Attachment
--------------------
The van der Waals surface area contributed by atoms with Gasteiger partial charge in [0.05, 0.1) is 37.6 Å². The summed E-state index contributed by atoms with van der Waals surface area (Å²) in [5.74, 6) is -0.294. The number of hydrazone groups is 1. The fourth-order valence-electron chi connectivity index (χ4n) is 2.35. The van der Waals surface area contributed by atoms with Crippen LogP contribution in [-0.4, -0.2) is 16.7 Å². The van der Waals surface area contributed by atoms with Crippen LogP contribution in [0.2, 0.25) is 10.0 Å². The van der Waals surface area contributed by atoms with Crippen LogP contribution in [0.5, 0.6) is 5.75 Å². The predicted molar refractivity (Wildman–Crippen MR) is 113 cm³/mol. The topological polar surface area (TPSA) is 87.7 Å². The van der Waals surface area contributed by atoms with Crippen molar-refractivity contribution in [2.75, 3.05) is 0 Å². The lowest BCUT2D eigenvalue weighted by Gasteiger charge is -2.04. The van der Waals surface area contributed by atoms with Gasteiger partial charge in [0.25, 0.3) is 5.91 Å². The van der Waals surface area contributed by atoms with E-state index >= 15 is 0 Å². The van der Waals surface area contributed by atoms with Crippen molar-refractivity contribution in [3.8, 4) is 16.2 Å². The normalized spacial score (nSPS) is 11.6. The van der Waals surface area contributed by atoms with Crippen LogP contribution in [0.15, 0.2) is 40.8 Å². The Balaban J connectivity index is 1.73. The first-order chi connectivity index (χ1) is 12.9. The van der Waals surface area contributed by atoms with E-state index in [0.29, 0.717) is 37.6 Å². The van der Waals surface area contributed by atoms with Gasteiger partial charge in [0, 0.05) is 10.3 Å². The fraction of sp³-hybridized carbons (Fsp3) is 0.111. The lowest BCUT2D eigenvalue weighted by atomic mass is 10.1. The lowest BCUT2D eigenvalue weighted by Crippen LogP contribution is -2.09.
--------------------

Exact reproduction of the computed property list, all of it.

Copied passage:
The van der Waals surface area contributed by atoms with Gasteiger partial charge in [0.05, 0.1) is 37.6 Å². The summed E-state index contributed by atoms with van der Waals surface area (Å²) in [5.74, 6) is -0.294. The number of hydrazone groups is 1. The fourth-order valence-electron chi connectivity index (χ4n) is 2.35. The van der Waals surface area contributed by atoms with Crippen LogP contribution in [-0.4, -0.2) is 16.7 Å². The van der Waals surface area contributed by atoms with Crippen LogP contribution in [0.2, 0.25) is 10.0 Å². The van der Waals surface area contributed by atoms with Crippen LogP contribution in [0.5, 0.6) is 5.75 Å². The predicted molar refractivity (Wildman–Crippen MR) is 113 cm³/mol. The topological polar surface area (TPSA) is 87.7 Å². The van der Waals surface area contributed by atoms with Crippen molar-refractivity contribution in [2.75, 3.05) is 0 Å². The lowest BCUT2D eigenvalue weighted by Gasteiger charge is -2.04. The van der Waals surface area contributed by atoms with Gasteiger partial charge in [0.25, 0.3) is 5.91 Å². The van der Waals surface area contributed by atoms with E-state index >= 15 is 0 Å². The van der Waals surface area contributed by atoms with Crippen molar-refractivity contribution in [3.8, 4) is 16.2 Å². The normalized spacial score (nSPS) is 11.6. The van der Waals surface area contributed by atoms with Crippen LogP contribution in [0.15, 0.2) is 40.8 Å². The Balaban J connectivity index is 1.73. The first-order chi connectivity index (χ1) is 12.9. The van der Waals surface area contributed by atoms with E-state index in [0.29, 0.717) is 37.6 Å². The van der Waals surface area contributed by atoms with Gasteiger partial charge in [0, 0.05) is 10.3 Å². The fraction of sp³-hybridized carbons (Fsp3) is 0.111. The lowest BCUT2D eigenvalue weighted by atomic mass is 10.1. The lowest BCUT2D eigenvalue weighted by Crippen LogP contribution is -2.09.